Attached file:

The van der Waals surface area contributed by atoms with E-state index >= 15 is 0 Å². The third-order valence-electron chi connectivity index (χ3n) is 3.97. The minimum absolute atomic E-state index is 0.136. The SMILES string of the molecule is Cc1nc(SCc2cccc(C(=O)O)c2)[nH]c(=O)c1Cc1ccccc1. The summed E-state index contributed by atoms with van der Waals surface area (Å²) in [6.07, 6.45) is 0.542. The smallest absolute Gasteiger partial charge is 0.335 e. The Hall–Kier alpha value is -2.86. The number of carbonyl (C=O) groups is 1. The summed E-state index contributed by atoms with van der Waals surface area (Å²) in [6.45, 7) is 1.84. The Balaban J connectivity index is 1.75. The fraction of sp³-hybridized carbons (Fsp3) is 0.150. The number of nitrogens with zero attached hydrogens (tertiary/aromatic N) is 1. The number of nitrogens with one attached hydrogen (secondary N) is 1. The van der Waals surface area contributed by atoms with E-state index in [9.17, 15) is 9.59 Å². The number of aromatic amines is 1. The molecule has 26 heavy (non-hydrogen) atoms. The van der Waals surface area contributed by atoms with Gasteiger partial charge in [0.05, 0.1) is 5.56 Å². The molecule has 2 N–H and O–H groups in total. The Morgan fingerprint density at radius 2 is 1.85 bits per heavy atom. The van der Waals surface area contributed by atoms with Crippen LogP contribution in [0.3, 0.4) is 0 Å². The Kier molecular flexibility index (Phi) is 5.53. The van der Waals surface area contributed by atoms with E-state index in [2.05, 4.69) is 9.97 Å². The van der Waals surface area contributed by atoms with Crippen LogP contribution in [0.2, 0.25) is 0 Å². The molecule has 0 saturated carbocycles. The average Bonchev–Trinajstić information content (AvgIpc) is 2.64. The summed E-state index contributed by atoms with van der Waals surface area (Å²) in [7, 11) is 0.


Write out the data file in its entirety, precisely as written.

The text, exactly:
The van der Waals surface area contributed by atoms with E-state index >= 15 is 0 Å². The third-order valence-electron chi connectivity index (χ3n) is 3.97. The minimum absolute atomic E-state index is 0.136. The SMILES string of the molecule is Cc1nc(SCc2cccc(C(=O)O)c2)[nH]c(=O)c1Cc1ccccc1. The summed E-state index contributed by atoms with van der Waals surface area (Å²) in [6.07, 6.45) is 0.542. The smallest absolute Gasteiger partial charge is 0.335 e. The Hall–Kier alpha value is -2.86. The number of carbonyl (C=O) groups is 1. The summed E-state index contributed by atoms with van der Waals surface area (Å²) in [6.45, 7) is 1.84. The Balaban J connectivity index is 1.75. The fraction of sp³-hybridized carbons (Fsp3) is 0.150. The number of nitrogens with zero attached hydrogens (tertiary/aromatic N) is 1. The number of nitrogens with one attached hydrogen (secondary N) is 1. The van der Waals surface area contributed by atoms with E-state index in [9.17, 15) is 9.59 Å². The number of aromatic amines is 1. The molecule has 26 heavy (non-hydrogen) atoms. The van der Waals surface area contributed by atoms with Gasteiger partial charge in [0.05, 0.1) is 5.56 Å². The molecule has 2 N–H and O–H groups in total. The Morgan fingerprint density at radius 2 is 1.85 bits per heavy atom. The van der Waals surface area contributed by atoms with Crippen LogP contribution in [0.3, 0.4) is 0 Å². The Kier molecular flexibility index (Phi) is 5.53. The van der Waals surface area contributed by atoms with E-state index in [2.05, 4.69) is 9.97 Å². The van der Waals surface area contributed by atoms with Crippen LogP contribution in [0.2, 0.25) is 0 Å². The molecule has 0 saturated carbocycles. The average Bonchev–Trinajstić information content (AvgIpc) is 2.64. The summed E-state index contributed by atoms with van der Waals surface area (Å²) in [7, 11) is 0.